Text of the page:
Instruments of the violin family are well known to be exceptionally valuable if they are the work of an Italian master such as Stradivari or Guarneri. Unfortunately, in common with many other antique articles of value, the forger, the defrauder, and the thief operate in the world of the violin in a very conspicuous way. With varying degrees of skill, labels are altered, certificates of origin are spuriously created, instruments are even made from new but disguised to look old and to reproduced the features of an old master. Buyers, dealers, and even auction houses can easily make distressing and very expensive mistakes. Many people who own instruments, or who are interested in buying them, want to know more about the dangers, the pitfalls, and the case histories of previous disasters. The law itself is widely misunderstood and its wide ambit not appreciated. Those who contravene the law risk actions for civil damages as well as criminal prosecution, primarily by the ever more vigilant Trading Standards Department of local authorities. It is the intention of this book to detect the background to this fraudulent activity and to explain how the law applies to it.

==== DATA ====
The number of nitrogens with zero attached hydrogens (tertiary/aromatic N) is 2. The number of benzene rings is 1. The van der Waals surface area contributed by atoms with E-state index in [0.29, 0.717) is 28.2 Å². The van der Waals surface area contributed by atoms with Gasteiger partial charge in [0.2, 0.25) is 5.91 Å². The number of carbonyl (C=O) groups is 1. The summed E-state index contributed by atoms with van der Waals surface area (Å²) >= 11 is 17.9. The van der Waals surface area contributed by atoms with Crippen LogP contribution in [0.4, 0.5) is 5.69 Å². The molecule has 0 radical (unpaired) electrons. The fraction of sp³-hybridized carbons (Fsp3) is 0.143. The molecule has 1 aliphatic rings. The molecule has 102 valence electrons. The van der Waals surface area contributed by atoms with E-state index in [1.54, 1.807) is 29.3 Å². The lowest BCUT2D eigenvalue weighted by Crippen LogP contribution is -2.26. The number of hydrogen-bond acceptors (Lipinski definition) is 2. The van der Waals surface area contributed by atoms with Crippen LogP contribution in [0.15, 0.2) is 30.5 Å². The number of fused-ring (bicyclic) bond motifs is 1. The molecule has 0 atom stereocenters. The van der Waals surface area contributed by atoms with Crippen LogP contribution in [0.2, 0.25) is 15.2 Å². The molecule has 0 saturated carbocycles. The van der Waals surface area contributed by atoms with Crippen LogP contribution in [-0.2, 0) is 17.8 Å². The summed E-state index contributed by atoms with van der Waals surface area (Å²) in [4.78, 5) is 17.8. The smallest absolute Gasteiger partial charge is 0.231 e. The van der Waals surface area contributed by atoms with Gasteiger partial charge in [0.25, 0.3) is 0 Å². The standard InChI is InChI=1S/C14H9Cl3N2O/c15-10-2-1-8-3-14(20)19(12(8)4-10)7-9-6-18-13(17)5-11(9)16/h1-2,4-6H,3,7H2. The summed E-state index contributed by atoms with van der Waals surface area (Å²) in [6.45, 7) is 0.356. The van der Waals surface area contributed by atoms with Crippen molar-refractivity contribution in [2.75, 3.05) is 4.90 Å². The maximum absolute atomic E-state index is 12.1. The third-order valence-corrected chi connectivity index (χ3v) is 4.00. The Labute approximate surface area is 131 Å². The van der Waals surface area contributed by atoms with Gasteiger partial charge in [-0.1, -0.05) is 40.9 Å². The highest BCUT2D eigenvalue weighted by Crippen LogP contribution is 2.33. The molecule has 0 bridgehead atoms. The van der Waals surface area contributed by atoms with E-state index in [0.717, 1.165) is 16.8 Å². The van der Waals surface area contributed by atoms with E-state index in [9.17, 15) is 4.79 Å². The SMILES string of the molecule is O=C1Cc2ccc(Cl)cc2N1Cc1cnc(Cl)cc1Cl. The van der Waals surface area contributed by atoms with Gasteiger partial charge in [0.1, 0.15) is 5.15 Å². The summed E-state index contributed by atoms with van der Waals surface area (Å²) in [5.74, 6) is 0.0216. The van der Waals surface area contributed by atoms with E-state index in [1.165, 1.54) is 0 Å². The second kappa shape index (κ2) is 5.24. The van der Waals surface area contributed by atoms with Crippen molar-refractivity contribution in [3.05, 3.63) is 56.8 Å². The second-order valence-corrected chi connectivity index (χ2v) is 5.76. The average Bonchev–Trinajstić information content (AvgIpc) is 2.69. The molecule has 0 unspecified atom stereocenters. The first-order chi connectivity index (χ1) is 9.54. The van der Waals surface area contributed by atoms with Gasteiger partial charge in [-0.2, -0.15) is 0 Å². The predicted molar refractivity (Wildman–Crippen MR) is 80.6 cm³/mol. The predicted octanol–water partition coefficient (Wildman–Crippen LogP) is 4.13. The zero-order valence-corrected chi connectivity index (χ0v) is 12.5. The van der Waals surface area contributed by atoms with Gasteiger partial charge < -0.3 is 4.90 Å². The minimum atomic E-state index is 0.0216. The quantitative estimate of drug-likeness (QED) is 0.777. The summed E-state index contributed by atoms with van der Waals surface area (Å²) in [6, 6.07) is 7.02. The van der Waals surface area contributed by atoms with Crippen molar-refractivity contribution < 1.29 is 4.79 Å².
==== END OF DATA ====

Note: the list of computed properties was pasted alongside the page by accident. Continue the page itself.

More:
Much of what is said applies to the antique world generally, but there are specific and pressing problems relating to to string instruments which have not been analysed in detail before and with which this book is particularly concerned. This new edition includes an account of American law as it relates to to violin commerce, including a discussion of violin theft, fraud, and contract issues, product disparagement, and slander, auction issues, tax issues, secret commissions, ethics, and intellectual property theft.